Content on crack
You’re starting to see the implications, right? If we were to follow this through, instead of writing one content strategy, we now effectively need to write 12—one for each audience segment we had identified. As a content strategist, you’ve probably swallowed your content gum. The technology is there to help you accelerate that process to some extent, but this is precisely why taking a disciplined approach to personalized content is critical. Otherwise, you will be quickly overwhelmed, not only in terms of creation and execution, but also maintenance and support.
Taking the first step
What’s that you say? You’re not intimidated? Great! Just a few things to keep in mind.
Have the right resources
Remember that putting personalized content in the field requires not only a sound strategy, but also the resources to support it. You may still need some work if:
- You don’t have enough content to make targeting useful
- You don’t have enough staff to maintain targeted content
- Your content is not semantically rich—you need a taxonomy, metadata, etc.
- You don’t have a CMS that supports it
- You don’t have analytics and tracking in place to gain insights and adjust
There’s a whole other conversation to be had around the ethics of targeting, but suffice it to say there is a line between providing helpful personalization and invading privacy. If you find yourself trying to force content on people with your newfound power, stop. Think of Ida Aalen’s core model. Is your content truly at the intersection of user and business goals, or just business goals? Approaching targeted content strategy with respect for your users will ensure that your site lands on the right side of web personalization history.
Sound like a lot? Consider that it doesn’t have to be that complex. In fact, can you guess the number one method of personalized content in use today? That’s right, email. So chances are you’re probably already doing targeting on some level, and have an organizational starting point from which to build. With the right strategy and technology, you’re really only limited by your imagination, and your ability to adapt to mistakes along the way.
And who knows? You may discover that the web can, in fact, support intelligent life.
IN ISSUE № 420 of A List Apart:
Meta-Moments: Thoughtfulness by Design
by ANDREW GRIMES
Does the internet ever stop you in your tracks? Does it sometimes make you pause and think about what you’re doing? Andrew Grimes calls such moments meta-moments. He walks us through why meta-moments are occasionally necessary and how we might build them into the experiences we design. ⇛
Approaching Content Strategy for Personalized Websites
by COLIN EAGAN
Experience management systems are making it easier than ever to customize content for your visitors—but are you using your newfound personalizing powers for good (or for creepy)? Colin Eagan shows that personalization can be done, thoughtfully, using the same tools you would apply to any content strategy conundrum: by asking why, being deliberate, and putting users first. ⇛
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Conversions@Google published a complete video recording of my two and a half hour seminar last month (April 2015 in Dublin) on designing for mobile and across devices.
In part one I walk through the growth of connected screens and how to design software that works well across a wide variety of devices from mobile to TVs and beyond. In particular I focus on output (what can show up on a screen), input (what people can put into our screens), and posture (how people interact with the output and input of a screen).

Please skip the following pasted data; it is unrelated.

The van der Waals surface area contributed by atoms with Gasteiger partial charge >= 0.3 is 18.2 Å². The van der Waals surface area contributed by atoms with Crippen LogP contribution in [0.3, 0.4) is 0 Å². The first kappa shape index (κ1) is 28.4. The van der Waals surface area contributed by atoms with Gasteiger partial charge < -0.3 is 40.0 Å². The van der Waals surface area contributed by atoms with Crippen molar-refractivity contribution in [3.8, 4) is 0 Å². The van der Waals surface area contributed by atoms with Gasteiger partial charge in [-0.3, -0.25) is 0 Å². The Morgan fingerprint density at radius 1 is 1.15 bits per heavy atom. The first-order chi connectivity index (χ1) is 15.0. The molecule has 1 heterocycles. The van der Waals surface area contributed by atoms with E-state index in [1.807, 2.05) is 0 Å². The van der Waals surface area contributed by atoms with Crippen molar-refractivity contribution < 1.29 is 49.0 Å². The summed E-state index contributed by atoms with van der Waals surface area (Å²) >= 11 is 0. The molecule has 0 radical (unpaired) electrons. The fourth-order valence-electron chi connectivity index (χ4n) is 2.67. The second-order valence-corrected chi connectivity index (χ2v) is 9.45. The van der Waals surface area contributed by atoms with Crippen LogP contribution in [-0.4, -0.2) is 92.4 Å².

In part two I answer audience questions and cover screen-less devices, responsive web designs vs. native applications, form conversions, touch gestures, navigation, cross-platform consistency and more.
Thanks to the Conversions@Google team for making these sessions available to all.
On PCs (or smartphones, or TVs) computer operating systems have a lot of user interface elements and conventions in common. So it's really the differences in each OS that define their unique personalities. Wearables are no different as my recent companions between Android Wear and Apple Watch help illustrate.
Both operating systems contain an extensive but "hidden" interface layer. That is, there's lots of controls and features available but they require knowledge of touch gestures, audio commands, or hardware to operate. In practice I've personally found it hard to keep all these invisible interface commands memorized (especially across devices).
When starting from a watch face with touch, Android Wear mostly maintains a continuous vertical scroll path. Apple Watch's scroll flow, on the other hand, varies between vertical and horizontal swipe interactions.
When I first began designing touch interfaces, I'd make UIs that required people to switch between vertical and horizontal scrolling often —sometimes even in the same task. Over the years I've come to appreciate the importance of scroll flow: a singular, simple gesture that makes an app's core value easily accessible. Which may be why it took me a while to get used to Apple's multi-directional model.
Another key difference between Apple Watch and Android Wear is how useful information is organized. Apple allows you to set a specific order for these "glances". Once set, that order stays consistent whenever you access them. Android Wear, instead, displays these "cards" based on which are most relevant at any given time or place. Clearly both approaches (consistency and context) have benefits and both seem to reflect the strengths of each of the companies behind their OS.
Android Wear's focus on context is also reflected in the display of information on the watch face. Rather than showing when a meeting on your calendar will begin, Wear displays the time left until the meeting starts. A small but useful difference in making "timely, glance-able information" work.
Both operating systems offer multiple ways to access apps and information including touch gestures, voice commands, and hardware controls. In practice, however, I find myself relying on heads-up glance-able information frequently and voice or touch activated actions much more rarely.
On the wrist, awareness (glance-able, contextually relevant updates/info) and triage (lightweight actions in response) work well. Initiating tasks happens a lot less often and usually requires more time focusing on the watch than necessary.
In other words, actions, not apps seem to make for better wrist-based experiences. At least for now...